(First published on Feb. 2, 2017, on State of the Planet.)
More than 85 percent of the ocean floor remains unmapped, leaving us in the dark about much of the earth’s topography. A global, non-profit effort will try to remedy that by 2030. The effort will affect everything from climate research and weather prediction to mineral resource exploration and fisheries.
An animation created by Vicki Ferrini of the Lamont-Doherty Earth Observatory of the topography of a new island formed by an explosive volcano in the southwestern Pacific.
(First published on May 4, 2016, on State of the Planet.)
One of the earth’s newest islands exploded into view from the bottom of the southwest Pacific Ocean in January 2015, and scientists sailing around the volcano this spring have created a detailed map of its topography. You can see an animation of the volcano, mostly underwater, by clicking on the above image.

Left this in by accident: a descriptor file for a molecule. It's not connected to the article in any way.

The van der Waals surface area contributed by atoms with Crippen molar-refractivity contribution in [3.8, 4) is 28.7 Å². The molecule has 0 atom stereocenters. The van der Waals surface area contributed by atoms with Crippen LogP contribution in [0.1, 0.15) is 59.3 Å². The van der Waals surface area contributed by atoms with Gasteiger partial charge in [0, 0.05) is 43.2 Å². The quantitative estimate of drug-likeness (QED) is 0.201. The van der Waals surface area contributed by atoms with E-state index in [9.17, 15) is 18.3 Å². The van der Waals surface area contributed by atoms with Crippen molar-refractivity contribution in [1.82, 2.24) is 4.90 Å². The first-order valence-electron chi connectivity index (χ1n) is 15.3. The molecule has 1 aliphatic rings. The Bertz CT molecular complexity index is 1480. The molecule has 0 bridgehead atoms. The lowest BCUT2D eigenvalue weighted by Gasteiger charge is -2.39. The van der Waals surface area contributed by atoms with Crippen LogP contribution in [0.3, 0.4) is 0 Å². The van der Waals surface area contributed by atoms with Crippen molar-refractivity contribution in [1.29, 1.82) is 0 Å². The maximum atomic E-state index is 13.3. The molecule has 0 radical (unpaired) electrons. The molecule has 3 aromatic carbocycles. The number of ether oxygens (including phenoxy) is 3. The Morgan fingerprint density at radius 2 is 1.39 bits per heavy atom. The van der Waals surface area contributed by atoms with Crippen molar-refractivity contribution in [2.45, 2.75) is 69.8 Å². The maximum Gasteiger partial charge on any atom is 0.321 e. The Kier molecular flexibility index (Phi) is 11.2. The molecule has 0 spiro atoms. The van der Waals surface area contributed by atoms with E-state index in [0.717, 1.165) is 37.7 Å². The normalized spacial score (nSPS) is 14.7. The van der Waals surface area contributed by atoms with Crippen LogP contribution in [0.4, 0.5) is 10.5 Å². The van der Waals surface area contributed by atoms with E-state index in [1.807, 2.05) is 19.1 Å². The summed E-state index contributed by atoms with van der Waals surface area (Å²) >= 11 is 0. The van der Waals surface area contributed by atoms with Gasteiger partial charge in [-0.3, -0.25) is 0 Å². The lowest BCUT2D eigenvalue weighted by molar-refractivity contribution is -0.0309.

(First published on April 13, 2016, on State of the Planet.)
Vicki Ferrini has spent a lot of time working on mapping the ocean floor, and now she’s sailing in the South Pacific to get a closer look.
Ferrini, who works in the Marine Geology and Geophysics Division of the Lamont-Doherty Earth Observatory, is sailing aboard the Schmidt Ocean Institute’s R/V Falkor. Scientists aboard the research vessel are exploring the life around hydrothermal vent systems 2,400 meters beneath the surface of the South Pacific Ocean. And, they’re blogging about it.
Ferrini posted the latest dispatch at the American Geophysical Union website. The ship is hovering over the Lau Back-arc Basin, between Tonga and Fiji and next to the Tonga Trench, where the Pacific plate drives under the Australian Plate.
The video above takes you there via some sophisticated mapping to one of the thermal vents that they are studying.
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